At the time of the American Revolution, women’s roles in society were limited. Most devoted themselves to their homes and families. Still many women’s lives changed when this war arrived at their doors.
Anna and Charles Elliott lived at 22 Legare Street in Charleston, South Carolina. After the fall of the city to the British on May 12, 1780, Anna nursed the wounded in her home. She gave away her own provisions to help those whose houses had been destroyed or looted and petitioned the conquerors for help for the prisoners.
One afternoon Anna was walking with an officer of the British army in her garden. The man was known for cruelty in his pursuit and treatment of patriots.
Noticing the chamomile bush, the man asked, “What is this, madam?”
“The rebel flower,” she replied.
“And why is it called the rebel flower?” he inquired.
“Because,” she thoughtfully responded, “it always flourishes most when trampled upon.”
From the Lowlands to the Upcountry of the British colony called Carolina, other women also took a stand against the British and determined to fight for the same Patriot cause that their husbands were fighting for.
The mother of eighteen children, Hannah Blair was a North Carolina Quaker who, although sworn against violence by her religion, wanted to support the Patriot cause. She protected soldiers passing through, gave medical help and food, carried secret messages, and mended uniforms.
She was credited with saving the lives of two men when she hid them in a corn crib and continued shucking corn while the Tories searched. On another occasion, she ripped the corner of a feather bed tick and pushed a visiting patriot inside with the feathers. She threw the covers back, so Fanning could see clearly under the bed, sat down, and began mending the torn ticking, saying “Thee may search as thee pleases.”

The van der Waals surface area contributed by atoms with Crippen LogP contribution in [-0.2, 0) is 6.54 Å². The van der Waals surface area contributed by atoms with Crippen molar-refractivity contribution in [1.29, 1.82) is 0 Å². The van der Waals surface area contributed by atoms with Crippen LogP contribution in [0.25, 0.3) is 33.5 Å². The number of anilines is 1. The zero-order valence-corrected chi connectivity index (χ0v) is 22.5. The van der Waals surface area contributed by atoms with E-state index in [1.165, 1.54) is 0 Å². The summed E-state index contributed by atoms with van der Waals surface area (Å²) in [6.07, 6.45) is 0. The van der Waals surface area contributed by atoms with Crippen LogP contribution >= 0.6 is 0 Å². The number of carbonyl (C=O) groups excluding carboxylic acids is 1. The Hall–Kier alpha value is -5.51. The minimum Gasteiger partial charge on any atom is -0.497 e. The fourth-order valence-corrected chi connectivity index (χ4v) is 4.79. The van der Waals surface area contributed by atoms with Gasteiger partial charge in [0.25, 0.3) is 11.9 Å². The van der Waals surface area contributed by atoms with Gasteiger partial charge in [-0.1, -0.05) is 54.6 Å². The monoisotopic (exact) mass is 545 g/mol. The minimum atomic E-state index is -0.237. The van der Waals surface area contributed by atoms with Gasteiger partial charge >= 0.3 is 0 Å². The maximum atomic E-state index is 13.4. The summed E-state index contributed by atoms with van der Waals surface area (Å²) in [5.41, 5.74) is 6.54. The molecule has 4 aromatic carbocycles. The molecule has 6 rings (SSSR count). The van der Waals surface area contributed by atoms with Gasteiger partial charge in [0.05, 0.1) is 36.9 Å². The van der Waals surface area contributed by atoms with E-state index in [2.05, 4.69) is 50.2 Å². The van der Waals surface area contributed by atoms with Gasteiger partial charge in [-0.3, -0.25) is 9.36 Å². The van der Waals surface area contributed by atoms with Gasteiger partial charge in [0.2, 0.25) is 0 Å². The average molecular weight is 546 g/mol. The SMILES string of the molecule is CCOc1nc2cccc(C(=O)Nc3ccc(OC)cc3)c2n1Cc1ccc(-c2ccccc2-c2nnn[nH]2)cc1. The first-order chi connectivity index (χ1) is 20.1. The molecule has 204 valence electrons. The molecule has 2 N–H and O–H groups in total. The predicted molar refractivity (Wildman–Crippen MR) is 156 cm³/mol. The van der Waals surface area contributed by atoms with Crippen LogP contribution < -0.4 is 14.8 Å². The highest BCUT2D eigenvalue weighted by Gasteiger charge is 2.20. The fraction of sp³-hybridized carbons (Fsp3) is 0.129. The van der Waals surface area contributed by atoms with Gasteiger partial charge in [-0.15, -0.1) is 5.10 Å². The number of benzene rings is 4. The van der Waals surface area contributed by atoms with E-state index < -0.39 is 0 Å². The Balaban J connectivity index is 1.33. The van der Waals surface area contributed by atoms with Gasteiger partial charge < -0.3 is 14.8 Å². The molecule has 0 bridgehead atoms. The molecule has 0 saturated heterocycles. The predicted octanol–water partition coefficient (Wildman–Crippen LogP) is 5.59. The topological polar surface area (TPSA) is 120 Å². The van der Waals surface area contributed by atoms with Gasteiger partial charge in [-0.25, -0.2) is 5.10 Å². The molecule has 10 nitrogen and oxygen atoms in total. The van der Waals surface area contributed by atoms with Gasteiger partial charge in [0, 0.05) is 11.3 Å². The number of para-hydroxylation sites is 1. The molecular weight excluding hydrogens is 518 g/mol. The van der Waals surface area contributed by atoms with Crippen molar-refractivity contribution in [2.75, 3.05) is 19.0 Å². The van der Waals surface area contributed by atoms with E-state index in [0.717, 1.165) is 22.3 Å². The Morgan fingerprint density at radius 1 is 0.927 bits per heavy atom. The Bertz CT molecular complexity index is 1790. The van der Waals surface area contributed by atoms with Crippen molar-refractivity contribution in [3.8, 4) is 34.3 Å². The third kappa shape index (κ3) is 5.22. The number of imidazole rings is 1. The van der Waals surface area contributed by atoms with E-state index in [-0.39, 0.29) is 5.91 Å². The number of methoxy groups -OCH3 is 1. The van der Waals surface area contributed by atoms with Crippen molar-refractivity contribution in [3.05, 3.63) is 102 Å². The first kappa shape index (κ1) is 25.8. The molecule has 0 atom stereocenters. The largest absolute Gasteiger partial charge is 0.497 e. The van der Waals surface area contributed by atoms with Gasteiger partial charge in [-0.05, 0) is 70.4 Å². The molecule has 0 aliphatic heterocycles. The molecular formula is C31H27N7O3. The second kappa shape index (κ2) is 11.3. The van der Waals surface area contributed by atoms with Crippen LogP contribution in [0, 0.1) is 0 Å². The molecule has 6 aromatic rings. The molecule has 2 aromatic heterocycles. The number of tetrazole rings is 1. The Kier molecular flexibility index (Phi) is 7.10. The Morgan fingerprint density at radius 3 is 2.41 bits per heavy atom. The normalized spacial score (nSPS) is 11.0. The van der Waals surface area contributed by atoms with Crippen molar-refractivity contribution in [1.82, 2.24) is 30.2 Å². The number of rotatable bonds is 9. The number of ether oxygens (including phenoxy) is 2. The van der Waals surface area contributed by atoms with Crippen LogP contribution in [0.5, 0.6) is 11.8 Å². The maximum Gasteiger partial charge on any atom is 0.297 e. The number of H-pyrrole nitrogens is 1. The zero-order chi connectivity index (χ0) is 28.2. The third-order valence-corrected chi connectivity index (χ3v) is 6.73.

After a skirmish at Dixon’s Mill in 1779, she learned that several soldiers were hiding in the countryside and took provisions to them. As she was returning, she was taken by Tories who demanded to know where the men were hiding. Insisting that she had only taken food to a sick neighbor ten or so miles away, she was released without revealing the hiding place.
When the Loyalists found her out, they burned her farm down. After the war, Congress granted her a small pension for her services.
Jane and John Thomas married in 1740 and moved from Pennsylvania to South Carolina in 1749. They first settled on Fishing Creek and then moved to Fairforest Creek in the southern section of Spartanburg County, what is now Camp Croft State Park.
They were a respected couple in the community. John was elected a magistrate and the captain of his militia company. As families chose sides against British rule, he organized a Whig militia called the Spartan Regiment in 1775 and was elected colonel. Most of the men were members of the Fair Forest Presbyterian Congregation. It was only a few months until the Spartan Regiment was called into active service.
As hostilities, skirmishes, and battles escalated across the colonies, Governor Rutledge sent kegs of powder and arms to various Patriot supporters across the colony. Local Tories learned of it and decided to confiscate the ammunition.
The story continues in the words of historian and genealogist, Ilene Cornwell: